The Transylvania Times -

Mary Arnaudin Grew With 4-H Program -Brevard NC

 

Last updated 5/27/2020 at 5:25pm

Mary Arnaudin, who is retiring this week, enjoys talking with her students in the Locavores summer program during a visit to KOALA. (Courtesy photo)

The slogan of 4-H is "Learn by doing." It applies perfectly to Mary Arnaudin, who is retiring this week after serving as head of the county 4-H program for the past 24 years.

"I did not grow up in 4-H," she said. "I'm not sure why I got the job."

Arnaudin graduated from North Carolina State University (NCSU) with degrees in zoology and science education, and then received a master's in coastal ecology from UNC-Wilmington.

Just prior to leading the local 4-H program, Arnaudin had two part-time jobs: teaching science at Blue Ridge Community College and leading hikes for the U.S. Forest Service.

When she took the 4-H position, Eric Caldwell was the director of the Transylvania County Extension Office, under which 4-H falls.

"I think he wanted the 4-H to do more environmental education," said Arnaudin.

As a result, Caldwell took over the more traditional aspect of 4-H, such as teaching about livestock, while Arnaudin began to expand the program in other areas.

"It was a big switch in focus," said Arnaudin.

Even though she did not have to learn about livestock, Arnaudin received a five-hour crash course from an Extension trainer from NCSU, which oversees and guides Extension offices and programs across the state.

"That was like the worst day because I was so overwhelmed," she said.

While she recently was cleaning out of all her file folders for the past two decades, she came across the notes and information from that day.

"I didn't know what to do," she said of her job. "The stuff he was telling me I really needed to know."

In addition to that crash course, Arnaudin said she also received a lot of help from Cathy Kitchen, who writes the Balsam Grove News.

"She (Kitchen) had grown up in 4-H herself," said Arnaudin. "She was the practical mentor. Their (Balsam Grove) Club had been going for 20 years. She knew it all."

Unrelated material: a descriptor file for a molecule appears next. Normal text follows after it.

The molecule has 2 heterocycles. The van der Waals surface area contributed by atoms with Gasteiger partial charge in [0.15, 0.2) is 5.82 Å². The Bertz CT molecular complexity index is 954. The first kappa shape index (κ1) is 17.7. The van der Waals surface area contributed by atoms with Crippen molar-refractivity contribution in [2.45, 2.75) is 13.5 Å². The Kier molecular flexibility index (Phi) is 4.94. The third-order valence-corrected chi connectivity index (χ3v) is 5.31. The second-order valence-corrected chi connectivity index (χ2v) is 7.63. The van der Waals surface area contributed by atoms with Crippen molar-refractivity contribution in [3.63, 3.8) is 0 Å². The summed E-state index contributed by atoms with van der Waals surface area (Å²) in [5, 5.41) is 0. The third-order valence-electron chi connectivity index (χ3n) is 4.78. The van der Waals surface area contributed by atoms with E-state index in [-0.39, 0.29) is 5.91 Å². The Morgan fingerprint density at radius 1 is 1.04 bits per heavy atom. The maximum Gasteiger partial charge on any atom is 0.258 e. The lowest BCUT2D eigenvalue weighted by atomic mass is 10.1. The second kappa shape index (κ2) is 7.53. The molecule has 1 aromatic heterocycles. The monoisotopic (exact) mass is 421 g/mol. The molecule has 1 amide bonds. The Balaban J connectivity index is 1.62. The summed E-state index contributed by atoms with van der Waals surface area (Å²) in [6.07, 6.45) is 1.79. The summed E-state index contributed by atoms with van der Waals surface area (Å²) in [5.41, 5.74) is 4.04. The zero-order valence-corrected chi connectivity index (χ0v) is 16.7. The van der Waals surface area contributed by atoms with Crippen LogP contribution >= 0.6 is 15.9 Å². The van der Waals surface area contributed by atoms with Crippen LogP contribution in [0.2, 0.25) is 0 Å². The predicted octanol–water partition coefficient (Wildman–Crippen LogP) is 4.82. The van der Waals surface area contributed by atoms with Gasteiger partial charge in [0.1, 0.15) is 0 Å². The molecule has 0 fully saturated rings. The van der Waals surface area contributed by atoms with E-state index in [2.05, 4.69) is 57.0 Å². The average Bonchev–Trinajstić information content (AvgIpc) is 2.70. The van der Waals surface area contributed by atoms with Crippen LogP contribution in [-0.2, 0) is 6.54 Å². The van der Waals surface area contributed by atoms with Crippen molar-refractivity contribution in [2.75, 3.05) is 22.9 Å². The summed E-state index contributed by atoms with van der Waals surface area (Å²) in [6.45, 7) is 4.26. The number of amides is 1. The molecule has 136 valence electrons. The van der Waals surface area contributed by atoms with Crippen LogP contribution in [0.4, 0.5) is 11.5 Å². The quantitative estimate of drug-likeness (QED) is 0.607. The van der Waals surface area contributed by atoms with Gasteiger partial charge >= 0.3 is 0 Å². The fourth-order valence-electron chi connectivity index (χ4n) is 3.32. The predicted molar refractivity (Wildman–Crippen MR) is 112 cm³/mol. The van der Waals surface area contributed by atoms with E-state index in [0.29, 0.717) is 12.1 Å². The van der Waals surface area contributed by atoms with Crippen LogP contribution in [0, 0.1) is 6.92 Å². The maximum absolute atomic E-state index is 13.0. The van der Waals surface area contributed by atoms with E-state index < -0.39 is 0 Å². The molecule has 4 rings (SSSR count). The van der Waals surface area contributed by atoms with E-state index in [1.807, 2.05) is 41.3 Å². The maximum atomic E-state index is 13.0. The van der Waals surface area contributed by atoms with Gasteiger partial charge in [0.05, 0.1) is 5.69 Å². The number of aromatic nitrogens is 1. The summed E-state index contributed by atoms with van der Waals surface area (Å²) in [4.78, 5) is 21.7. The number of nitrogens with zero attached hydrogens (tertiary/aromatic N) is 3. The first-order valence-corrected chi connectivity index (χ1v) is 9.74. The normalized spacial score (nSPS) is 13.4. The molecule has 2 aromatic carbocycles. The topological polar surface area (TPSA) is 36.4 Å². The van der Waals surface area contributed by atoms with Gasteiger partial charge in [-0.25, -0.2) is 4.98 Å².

Arnaudin learned little tips from Kitchen, such as having children finish projects in order to qualify for camps or competitions.

If the children completed a project, that investment of time and effort indicated they would also be invested when they attended camps or traveled to 4-H events.

When Arnaudin took over the 4-H position, there was no van or bus to transport children to events. Her budget for programs was $300.

According to Arnaudin, 4-H does not spend a lot of money because volunteers operate the actual 4-H clubs throughout the county. Through her efforts, she has been able to expand the number of programs and volunteers, as well as increase funding.

"4-H agents do not lead all the programs," she said. "It's really working through volunteers. I usually have about 100 volunteers."

She said an advisory board was instrumental in understanding what each community thought it needed for its children.

"They would be the ears in the community," said Arnaudin. "It's not all coming from me because it's community based. It's really the long-term relationships that make a difference."

"We're becoming more flexible in how we can engage more kids," she added.

Arnaudin has formed partnerships with many organizations to benefit 4-H. Lake Toxaway Charities help fund an archery club. The Master Gardeners have taught plant and soil curriculum to students at Brevard Elementary School. In that program, students receive hands-on instruction in the gardens at Silvermont during the warmer months and in-class instruction during the winter months.

The local 4-H also has helped provide embryology and engineering programs in the schools, with students at Rosman Elementary School learning to build rockets.